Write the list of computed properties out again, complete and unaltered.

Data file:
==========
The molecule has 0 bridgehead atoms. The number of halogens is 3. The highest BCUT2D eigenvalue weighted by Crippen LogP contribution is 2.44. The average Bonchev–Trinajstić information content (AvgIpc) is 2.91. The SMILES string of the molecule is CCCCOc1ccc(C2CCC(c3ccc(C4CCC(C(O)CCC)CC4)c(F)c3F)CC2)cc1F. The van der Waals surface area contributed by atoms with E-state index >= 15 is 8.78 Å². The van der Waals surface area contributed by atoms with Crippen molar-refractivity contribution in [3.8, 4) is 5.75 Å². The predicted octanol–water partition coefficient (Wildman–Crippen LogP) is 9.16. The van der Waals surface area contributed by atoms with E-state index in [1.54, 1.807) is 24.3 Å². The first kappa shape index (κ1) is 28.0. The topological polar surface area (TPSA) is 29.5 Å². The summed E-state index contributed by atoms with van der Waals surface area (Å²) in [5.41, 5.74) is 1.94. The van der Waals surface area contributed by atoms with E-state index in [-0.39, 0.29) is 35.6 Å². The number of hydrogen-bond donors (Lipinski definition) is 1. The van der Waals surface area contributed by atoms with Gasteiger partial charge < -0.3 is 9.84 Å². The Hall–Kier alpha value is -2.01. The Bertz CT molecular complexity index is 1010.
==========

The molecule has 0 bridgehead atoms. The number of halogens is 3. The highest BCUT2D eigenvalue weighted by Crippen LogP contribution is 2.44. The average Bonchev–Trinajstić information content (AvgIpc) is 2.91. The SMILES string of the molecule is CCCCOc1ccc(C2CCC(c3ccc(C4CCC(C(O)CCC)CC4)c(F)c3F)CC2)cc1F. The van der Waals surface area contributed by atoms with E-state index >= 15 is 8.78 Å². The van der Waals surface area contributed by atoms with Crippen molar-refractivity contribution in [3.8, 4) is 5.75 Å². The predicted octanol–water partition coefficient (Wildman–Crippen LogP) is 9.16. The van der Waals surface area contributed by atoms with E-state index in [1.54, 1.807) is 24.3 Å². The first kappa shape index (κ1) is 28.0. The topological polar surface area (TPSA) is 29.5 Å². The summed E-state index contributed by atoms with van der Waals surface area (Å²) in [5.41, 5.74) is 1.94. The van der Waals surface area contributed by atoms with E-state index in [-0.39, 0.29) is 35.6 Å². The number of hydrogen-bond donors (Lipinski definition) is 1. The van der Waals surface area contributed by atoms with Gasteiger partial charge < -0.3 is 9.84 Å². The Hall–Kier alpha value is -2.01. The Bertz CT molecular complexity index is 1010.